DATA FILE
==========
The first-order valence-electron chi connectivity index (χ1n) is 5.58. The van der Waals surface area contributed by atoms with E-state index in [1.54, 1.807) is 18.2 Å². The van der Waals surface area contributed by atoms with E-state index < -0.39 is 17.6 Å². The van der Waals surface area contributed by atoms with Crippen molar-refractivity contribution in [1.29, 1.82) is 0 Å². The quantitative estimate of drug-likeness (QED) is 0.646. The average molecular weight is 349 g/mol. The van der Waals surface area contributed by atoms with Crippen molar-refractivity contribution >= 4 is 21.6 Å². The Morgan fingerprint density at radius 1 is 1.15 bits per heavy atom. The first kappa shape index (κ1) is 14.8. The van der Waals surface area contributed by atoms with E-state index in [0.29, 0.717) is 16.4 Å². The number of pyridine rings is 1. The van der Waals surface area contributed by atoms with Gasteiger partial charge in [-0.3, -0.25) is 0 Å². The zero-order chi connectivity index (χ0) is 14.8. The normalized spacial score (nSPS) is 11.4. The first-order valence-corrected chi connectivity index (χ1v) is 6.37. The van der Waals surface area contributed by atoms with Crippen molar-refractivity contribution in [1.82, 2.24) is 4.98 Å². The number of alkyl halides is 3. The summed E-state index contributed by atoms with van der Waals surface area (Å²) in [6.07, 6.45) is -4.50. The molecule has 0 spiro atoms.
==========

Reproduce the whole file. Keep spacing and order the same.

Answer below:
The first-order valence-electron chi connectivity index (χ1n) is 5.58. The van der Waals surface area contributed by atoms with E-state index in [1.54, 1.807) is 18.2 Å². The van der Waals surface area contributed by atoms with E-state index < -0.39 is 17.6 Å². The van der Waals surface area contributed by atoms with Crippen molar-refractivity contribution in [1.29, 1.82) is 0 Å². The quantitative estimate of drug-likeness (QED) is 0.646. The average molecular weight is 349 g/mol. The van der Waals surface area contributed by atoms with Crippen molar-refractivity contribution >= 4 is 21.6 Å². The Morgan fingerprint density at radius 1 is 1.15 bits per heavy atom. The first kappa shape index (κ1) is 14.8. The van der Waals surface area contributed by atoms with E-state index in [0.29, 0.717) is 16.4 Å². The number of pyridine rings is 1. The van der Waals surface area contributed by atoms with Gasteiger partial charge in [-0.3, -0.25) is 0 Å². The zero-order chi connectivity index (χ0) is 14.8. The normalized spacial score (nSPS) is 11.4. The first-order valence-corrected chi connectivity index (χ1v) is 6.37. The van der Waals surface area contributed by atoms with Crippen molar-refractivity contribution in [1.82, 2.24) is 4.98 Å². The number of alkyl halides is 3. The summed E-state index contributed by atoms with van der Waals surface area (Å²) in [6.07, 6.45) is -4.50. The molecule has 0 spiro atoms.